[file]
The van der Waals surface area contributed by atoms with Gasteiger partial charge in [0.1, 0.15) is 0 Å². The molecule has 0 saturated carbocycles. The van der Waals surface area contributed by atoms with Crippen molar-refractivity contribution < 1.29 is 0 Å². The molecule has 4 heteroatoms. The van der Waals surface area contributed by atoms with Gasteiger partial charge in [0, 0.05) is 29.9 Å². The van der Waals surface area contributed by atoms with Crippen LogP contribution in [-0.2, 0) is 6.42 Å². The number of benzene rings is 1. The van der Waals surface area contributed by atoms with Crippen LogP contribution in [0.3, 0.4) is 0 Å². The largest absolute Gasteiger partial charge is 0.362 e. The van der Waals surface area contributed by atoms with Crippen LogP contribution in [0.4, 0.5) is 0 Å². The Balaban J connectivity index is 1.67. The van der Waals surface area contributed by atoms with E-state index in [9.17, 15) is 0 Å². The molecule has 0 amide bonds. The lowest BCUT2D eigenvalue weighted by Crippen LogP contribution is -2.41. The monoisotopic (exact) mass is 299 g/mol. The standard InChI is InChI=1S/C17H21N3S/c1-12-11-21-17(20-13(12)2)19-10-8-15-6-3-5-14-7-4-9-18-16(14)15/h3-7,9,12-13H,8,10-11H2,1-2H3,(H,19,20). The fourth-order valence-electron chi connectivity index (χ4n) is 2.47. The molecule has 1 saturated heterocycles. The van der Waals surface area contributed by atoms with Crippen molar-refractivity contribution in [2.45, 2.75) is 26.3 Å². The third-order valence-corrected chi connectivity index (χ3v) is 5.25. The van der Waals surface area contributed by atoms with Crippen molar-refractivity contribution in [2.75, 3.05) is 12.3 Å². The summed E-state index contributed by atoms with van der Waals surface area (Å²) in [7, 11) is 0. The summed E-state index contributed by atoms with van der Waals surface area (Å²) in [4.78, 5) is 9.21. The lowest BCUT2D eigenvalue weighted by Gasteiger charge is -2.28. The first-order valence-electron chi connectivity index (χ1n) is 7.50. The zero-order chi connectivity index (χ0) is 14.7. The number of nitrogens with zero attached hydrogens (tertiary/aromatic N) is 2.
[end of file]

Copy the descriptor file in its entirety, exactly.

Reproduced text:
The van der Waals surface area contributed by atoms with Gasteiger partial charge in [0.1, 0.15) is 0 Å². The molecule has 0 saturated carbocycles. The van der Waals surface area contributed by atoms with Crippen molar-refractivity contribution < 1.29 is 0 Å². The molecule has 4 heteroatoms. The van der Waals surface area contributed by atoms with Gasteiger partial charge in [0, 0.05) is 29.9 Å². The van der Waals surface area contributed by atoms with Crippen LogP contribution in [-0.2, 0) is 6.42 Å². The number of benzene rings is 1. The van der Waals surface area contributed by atoms with Crippen LogP contribution in [0.3, 0.4) is 0 Å². The largest absolute Gasteiger partial charge is 0.362 e. The van der Waals surface area contributed by atoms with Crippen LogP contribution in [0.4, 0.5) is 0 Å². The Balaban J connectivity index is 1.67. The van der Waals surface area contributed by atoms with E-state index in [9.17, 15) is 0 Å². The molecule has 0 amide bonds. The lowest BCUT2D eigenvalue weighted by Crippen LogP contribution is -2.41. The monoisotopic (exact) mass is 299 g/mol. The standard InChI is InChI=1S/C17H21N3S/c1-12-11-21-17(20-13(12)2)19-10-8-15-6-3-5-14-7-4-9-18-16(14)15/h3-7,9,12-13H,8,10-11H2,1-2H3,(H,19,20). The fourth-order valence-electron chi connectivity index (χ4n) is 2.47. The molecule has 1 saturated heterocycles. The van der Waals surface area contributed by atoms with Crippen molar-refractivity contribution in [2.45, 2.75) is 26.3 Å². The third-order valence-corrected chi connectivity index (χ3v) is 5.25. The van der Waals surface area contributed by atoms with Crippen molar-refractivity contribution in [2.75, 3.05) is 12.3 Å². The summed E-state index contributed by atoms with van der Waals surface area (Å²) in [7, 11) is 0. The summed E-state index contributed by atoms with van der Waals surface area (Å²) in [4.78, 5) is 9.21. The lowest BCUT2D eigenvalue weighted by Gasteiger charge is -2.28. The first-order valence-electron chi connectivity index (χ1n) is 7.50. The zero-order chi connectivity index (χ0) is 14.7. The number of nitrogens with zero attached hydrogens (tertiary/aromatic N) is 2.